Physics

How Airplanes Generate Lift



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"How Airplanes Generate Lift"
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I have read the other articles on this topic and some have good information and others just are out to lunch. Let us start with the man who enabled us to fly Bernoulli. I will summarize his principle which is that as a fluid (air is a fluid) speeds up the pressure decreases. It can be shown by taking a piece of paper holding it under your lower lip and blowing. You will watch the paper rise.

How is this law important well if we decrease the pressure on the top of the wing, leaving the bottom pressure the same we will get a force upwards. This force is what all of us pilots call lift. So from looking at Bernoulli's principle we can see that if we could speed up the air going over the top and not speed up the air on the bottom we would get this lifting force. Another point to mention is that if air hits an object it tries to find a way around it. Also if two air molecules start at the same point like the leading edge of the wing they will meet at the same time (neglecting friction) at the trailing edge.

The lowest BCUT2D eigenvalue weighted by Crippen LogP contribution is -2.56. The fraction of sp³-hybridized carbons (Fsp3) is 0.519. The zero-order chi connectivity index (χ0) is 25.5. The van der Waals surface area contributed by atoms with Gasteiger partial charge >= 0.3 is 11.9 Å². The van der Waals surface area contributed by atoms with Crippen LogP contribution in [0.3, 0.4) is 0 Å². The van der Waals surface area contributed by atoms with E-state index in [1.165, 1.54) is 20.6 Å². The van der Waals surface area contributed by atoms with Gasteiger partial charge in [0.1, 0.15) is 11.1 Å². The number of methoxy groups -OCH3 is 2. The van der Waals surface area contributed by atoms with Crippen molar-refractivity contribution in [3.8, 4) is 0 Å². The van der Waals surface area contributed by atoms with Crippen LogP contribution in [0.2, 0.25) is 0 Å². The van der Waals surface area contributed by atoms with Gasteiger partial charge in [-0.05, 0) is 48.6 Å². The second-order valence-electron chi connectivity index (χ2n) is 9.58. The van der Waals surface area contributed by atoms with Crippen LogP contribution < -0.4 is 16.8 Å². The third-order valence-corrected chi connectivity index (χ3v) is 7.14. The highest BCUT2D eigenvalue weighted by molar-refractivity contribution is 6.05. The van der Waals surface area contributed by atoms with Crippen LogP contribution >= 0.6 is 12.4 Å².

Given these two principles we can create lift. All we need to do is make the air going over the top of the wing travel a farther distance than the air on the bottom. We do this by adding camber to the wing. What is camber? Basically it is like adding a curve. This is why wings have that curve shape on the top. The bigger the curve the more lift.

Now you our thinking lets increase this curve a lot so we can generate lots of lift. Well in theory this is true except for boundary layers. There are two laminar and turbulent. There are a lot of aerodynamic principles involved with these boundary layers that limit the curve we can have to a wing which I will not bore you with.

Now there are two types of lift (of which no one so far has discussed the second type). Bernoulli lift is one type the second type is called Newtonian lift. This is based on Newton's Third Law that for every reaction there is an equal and opposite reaction.

To show this picture a wing pointed 45 degrees up (a very high attitude). The air that hits the underside of the wing is deflected downward. Since the air is deflected downward there must be an equal and opposite force acting upwards. This upward force gives you Newtonian lift. It is not a very big force but it does create some lift and I am saddened at the fact that it has not been mentioned.

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